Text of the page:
Depth of analysis and extensive overviews do not go hand-in-hand. True, the author clearly states that his aim is “to hunt down some of the most advanced uses of chemistry” after finding several example of “scientific methods that we put down to modern minds were actually discovered by ancient civilisations.“. Fair enough, but a shopping list of beautiful produtcs will not buy you new customers. Audiences want to read stories, and a single engaging story will do, all the more so when articles are quite short (800 words). Although pitched at a more specialised level, the piece on wootz steel on Chemistryworld is, in my opinion, a brilliant example of narration-based science communication. Any example taken from The Conversation UK? Here you go: The science behind making a perfect pancake.
Despite stressing modern technological applications of carbon nanotubes, thus “making it tangible” as suggested by the RSC (“When used within composite materials they can massively enhance the strength of an object resulting in super strong and light components, some of which you can find in wind turbines, sports gear and vehicles.“), the article published on The Conversation UK does miss out on a great opportunity to trace a connection between the material world and the realm of the laboratory, where chemists, the modern counterpart of ancient craftsmen, engage with matter to create new chemical entities and to make sense of them.
So, here’s my humble suggestion: starting from the discovery of the secrets of Damascus steel and the craftsmanship of bladesmiths, one could then have chosen to mention that airborne carbon nanotubes have been found in the lungs of Parisian children, raising serious health concerns. Alternatively, the author could have explained how scientists did find out the presence of carbon nanotubes in the blades. This would have turned the article into a compelling ‘detective story’, while also offering the cue for the transition to the next topic: what are chemists doing with carbon nanotubes in the laboratory now? Making new materials? Yes, and what else?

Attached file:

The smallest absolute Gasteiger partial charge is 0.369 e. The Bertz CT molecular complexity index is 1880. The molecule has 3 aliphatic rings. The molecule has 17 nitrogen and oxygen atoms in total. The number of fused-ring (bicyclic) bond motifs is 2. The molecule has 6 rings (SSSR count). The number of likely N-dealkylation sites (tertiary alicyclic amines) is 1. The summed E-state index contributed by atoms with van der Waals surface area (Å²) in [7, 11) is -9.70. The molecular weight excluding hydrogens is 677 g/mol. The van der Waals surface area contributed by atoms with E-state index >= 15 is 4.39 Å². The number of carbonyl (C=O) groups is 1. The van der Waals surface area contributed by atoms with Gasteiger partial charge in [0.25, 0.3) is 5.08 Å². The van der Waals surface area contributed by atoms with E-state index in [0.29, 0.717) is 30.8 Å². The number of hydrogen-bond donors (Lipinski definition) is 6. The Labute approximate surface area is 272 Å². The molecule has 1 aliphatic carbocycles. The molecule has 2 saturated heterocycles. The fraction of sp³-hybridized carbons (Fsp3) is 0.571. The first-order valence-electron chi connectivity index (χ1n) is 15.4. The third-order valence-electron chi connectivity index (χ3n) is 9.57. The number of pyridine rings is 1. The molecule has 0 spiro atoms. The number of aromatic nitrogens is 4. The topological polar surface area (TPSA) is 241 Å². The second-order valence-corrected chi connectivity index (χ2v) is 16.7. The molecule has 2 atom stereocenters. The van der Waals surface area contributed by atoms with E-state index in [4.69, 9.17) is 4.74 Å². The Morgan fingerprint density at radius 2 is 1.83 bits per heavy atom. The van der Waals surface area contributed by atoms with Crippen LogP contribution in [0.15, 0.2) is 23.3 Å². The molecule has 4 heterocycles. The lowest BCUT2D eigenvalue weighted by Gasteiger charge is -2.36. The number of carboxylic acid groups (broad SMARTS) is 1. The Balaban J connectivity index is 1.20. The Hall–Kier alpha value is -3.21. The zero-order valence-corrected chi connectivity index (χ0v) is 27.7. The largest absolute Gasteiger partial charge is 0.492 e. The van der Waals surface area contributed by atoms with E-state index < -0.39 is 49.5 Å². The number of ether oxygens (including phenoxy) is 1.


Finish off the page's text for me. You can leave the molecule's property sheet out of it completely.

I’m asking this question because chemistry is much more than a provider of novel, oh-so-cool consumer materials. This relates to the philosophical side of my criticism. Chemical entities are material objects but also materialised knowledge, and working tools to shed further light on the material world 1. New compounds are often synthesised on purpose just to prove, or disprove, a certain chemical theory. Carbon nanotubes themselves unlock more sensitive analytical methods targeting many other compounds, thus becoming a major node in this great network of related objects and mutual relationships that create the chemical universe. At the same time, the study of carbon nanotubes raises questions on the properties of their carbon atoms as a function of their position along the tube.